Life without paper towels

I enjoy challenges. Perhaps that makes me the perfect candidate for just about any green living experiment. On the other hand, I believe that it is inaccurate to say that green living is a challenge. Certainly our disposable life has become a life of unmindful convenience, but is it really easier for us than it was for previous generations? Has our quality of life improved over that of our great-grandmothers simply because we have, for example, super-absorbent paper towels?

Ive never lived in a home in which the residents (my parents, roommates, etc.) were willing to pony up for the spendiest name-brand absorbent towels, but Ive always had paper towels. Perhaps the ease with which I have transitioned away from paper is the result of never having lived with the Bounty. On the other hand, paper towels of any quality are deceptively convenient, so I have tallied up my fair share of paper usage over the years. The key word here is deceptively convenient, because I can honestly say that I dont miss my inexpensive recycled paper towels one bit. Cloth does it better every time!

I dont remember the exact day that we stopped using towels. Nor did I record the date that we finally moved the now empty paper towel rack (counter top) to the laundry closet. We have held onto a single roll of paper towels stashed away that allow Mr. Green Me to sleep at night without fear of disaster and maybe someday will come upon a situation in which nothing else will do. Perhaps a winter day without any electricity and not a clean towel to be found?

By now if you are a paper towel devotee you are probably wondering if our house is a complete disaster and whether we are wading around in muck and dried messes. In fact we are not our house is clean (at least once per day while Baby Green Me naps) and at times even sparkling with shine.

 

The Green Me Family anti-paper towel stash:

  1. Regular old dish towels: there are a variety of dish towels with different uses and strengths, so if your current towels dont do the job maybe you need a different variety. Here is what I have found: terry towels are great for messes and moisture but sometimes leave behind lint; waffle weave towels are great for drying dishes or wiping ups spills; flour sack towels are perfect for drying dishes and hands.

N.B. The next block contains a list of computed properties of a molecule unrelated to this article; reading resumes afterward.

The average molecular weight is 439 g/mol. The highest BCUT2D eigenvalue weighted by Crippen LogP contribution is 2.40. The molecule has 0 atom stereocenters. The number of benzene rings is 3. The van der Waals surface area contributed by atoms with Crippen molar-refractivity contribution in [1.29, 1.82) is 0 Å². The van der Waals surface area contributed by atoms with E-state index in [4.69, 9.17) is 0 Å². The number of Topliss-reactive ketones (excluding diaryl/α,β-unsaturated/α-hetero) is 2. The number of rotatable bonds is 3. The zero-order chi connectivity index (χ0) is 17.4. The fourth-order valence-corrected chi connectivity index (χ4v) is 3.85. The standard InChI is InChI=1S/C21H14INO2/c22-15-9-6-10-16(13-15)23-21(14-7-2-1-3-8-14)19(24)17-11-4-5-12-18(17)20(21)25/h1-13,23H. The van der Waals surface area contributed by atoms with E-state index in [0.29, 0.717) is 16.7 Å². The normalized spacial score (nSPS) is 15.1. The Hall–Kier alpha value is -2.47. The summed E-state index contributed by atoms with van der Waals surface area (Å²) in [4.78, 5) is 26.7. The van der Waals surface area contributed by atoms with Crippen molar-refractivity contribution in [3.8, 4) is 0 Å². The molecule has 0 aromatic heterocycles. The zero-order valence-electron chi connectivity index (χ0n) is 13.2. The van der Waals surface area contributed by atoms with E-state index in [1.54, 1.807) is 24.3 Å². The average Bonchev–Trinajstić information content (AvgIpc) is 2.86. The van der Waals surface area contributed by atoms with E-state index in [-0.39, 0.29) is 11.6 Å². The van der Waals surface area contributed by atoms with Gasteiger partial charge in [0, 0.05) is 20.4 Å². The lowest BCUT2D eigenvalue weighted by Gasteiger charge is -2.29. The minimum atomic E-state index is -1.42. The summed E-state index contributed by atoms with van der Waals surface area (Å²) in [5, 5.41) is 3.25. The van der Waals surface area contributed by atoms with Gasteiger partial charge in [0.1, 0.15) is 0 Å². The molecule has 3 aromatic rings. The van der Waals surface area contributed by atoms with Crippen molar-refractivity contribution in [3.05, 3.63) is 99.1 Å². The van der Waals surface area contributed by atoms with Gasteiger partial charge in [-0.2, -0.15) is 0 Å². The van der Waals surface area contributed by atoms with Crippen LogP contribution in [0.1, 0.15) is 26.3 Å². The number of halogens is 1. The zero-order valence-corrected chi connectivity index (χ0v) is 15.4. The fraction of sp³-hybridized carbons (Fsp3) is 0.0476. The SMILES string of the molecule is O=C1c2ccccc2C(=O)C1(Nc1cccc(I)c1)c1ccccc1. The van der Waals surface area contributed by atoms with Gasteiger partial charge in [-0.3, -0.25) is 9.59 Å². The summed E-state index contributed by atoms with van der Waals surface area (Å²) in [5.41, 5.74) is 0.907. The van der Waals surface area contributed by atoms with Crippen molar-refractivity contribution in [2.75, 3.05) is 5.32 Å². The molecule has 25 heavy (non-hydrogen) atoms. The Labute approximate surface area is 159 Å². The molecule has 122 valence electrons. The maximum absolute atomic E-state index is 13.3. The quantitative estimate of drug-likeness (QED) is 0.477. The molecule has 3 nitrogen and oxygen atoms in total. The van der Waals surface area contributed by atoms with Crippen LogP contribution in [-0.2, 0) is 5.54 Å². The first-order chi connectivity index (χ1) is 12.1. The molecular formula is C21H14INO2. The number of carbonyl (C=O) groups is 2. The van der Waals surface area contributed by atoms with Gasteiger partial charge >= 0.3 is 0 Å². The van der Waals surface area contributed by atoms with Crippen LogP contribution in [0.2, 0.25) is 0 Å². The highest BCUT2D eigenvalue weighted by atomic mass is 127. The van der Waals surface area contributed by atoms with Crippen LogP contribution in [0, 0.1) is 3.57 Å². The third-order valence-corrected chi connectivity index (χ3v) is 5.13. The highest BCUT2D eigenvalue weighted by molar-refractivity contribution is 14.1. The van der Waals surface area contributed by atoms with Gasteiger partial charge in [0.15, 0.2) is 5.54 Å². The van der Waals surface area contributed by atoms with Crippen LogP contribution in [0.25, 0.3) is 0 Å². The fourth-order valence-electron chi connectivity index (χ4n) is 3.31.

2. The European Sponge cloth is perfect for wiping up spills, wiping down the counter, and washing up spots on the floor. It is highly absorbent and highly wring-able. You can sanitize it in the dishwasher, laundry, or microwave and they are biodegradable at the end (think compost pile) when they’re through. If your cat (or other pets) like to leave you presents get a cloth damp, wipe up the mess, shake it in the trash, rinse off the cloth, spray on some enzyme wash pat clean the mess spot, and toss your cloth in the wash. Ta da! No mess, no towels, no waste!
  3. The Bamboo Sponge cloth is excellent for drying dishes or wiping up spills. This baby is seriously absorbent! After a run through the wash it is also soft and delicate for dusting your china or furniture, but still powerful enough to wipe up your toughest messes! (Think of that commercial with the kiddo and cupcakes you dont need a paper towel you need a Bamboo Sponge Cloth!)
  4. Microfiber towels: A spray bottle with 50/50 water and vinegar and a few clean and dry microfiber towels will have your windows, mirrors, and stainless appliances sparkling in no time at all! Newspaper works great, but it gets your hands all messy. Vinegar and microfiber is the clean, green, and simple solution! Microfiber is also great for wiping down furniture and dusting. But my all time favorite use for microfiber? Soaking up bacon grease!!! The Green Me Family has a somewhat illicit love affair with bacon, but we dont love extra grease. In the past I have wasted 10 or more paper towels trying to degrease my bacon. One microfiber towel does the trick sucking up the grease until my bacon is dry! I keep a few microfiber towels with my dish cloths (dont get them confused with ones for cleaning house) and when washed with a little baking soda and vinegar I never have any greasy residue left behind.
  5. Cloth Napkins: In a pinch a napkin makes for the perfect single use clean-up. I use the single use swipe washing up Baby Green Me after his meal or to pick up something squishy that Ive just dropped on the floor. (Floor towels of any kind go straight to the wash and not back into use!) Cloth napkins are of course also great to use with meals paper napkins are also out!

 

Energy Saving Tips (for you and your dryer):

  • Keep a small basket on the washing machine for soiled towels so you always have a safe receptacle for grimy, wet, or otherwise soiled towels. I line mine with cotton bag, so if it gets dirty I can wash it with out any fuss.
  • Wash your towels on hot if you must, but to save energy wash on cold. To deodorize the towels and your wash use baking soda with the detergent and vinegar instead of fabric softener.
  • If the towels are really stinky or they have been used to clean up pet stains or they are starting to mildew start the wash before bed and use an enzyme wash. Let the enzyme wash soak over night and complete the cycle in the morning.
  • Hang your towels to dry, but fold them how you like them first, this way they will hang dry, but appear to have been ironed and or expertly folded! (See photo above!)
  • Even the youngest among us can be trained to use cloth! Baby Green Me knows to pat his mouth with a napkin and he occasionally tries to wipe down his high chair tray after a meal.

 

The bottom line folks (repeat after me): I DO NOT NEED paper towels!

I DO NOT NEED paper towels!

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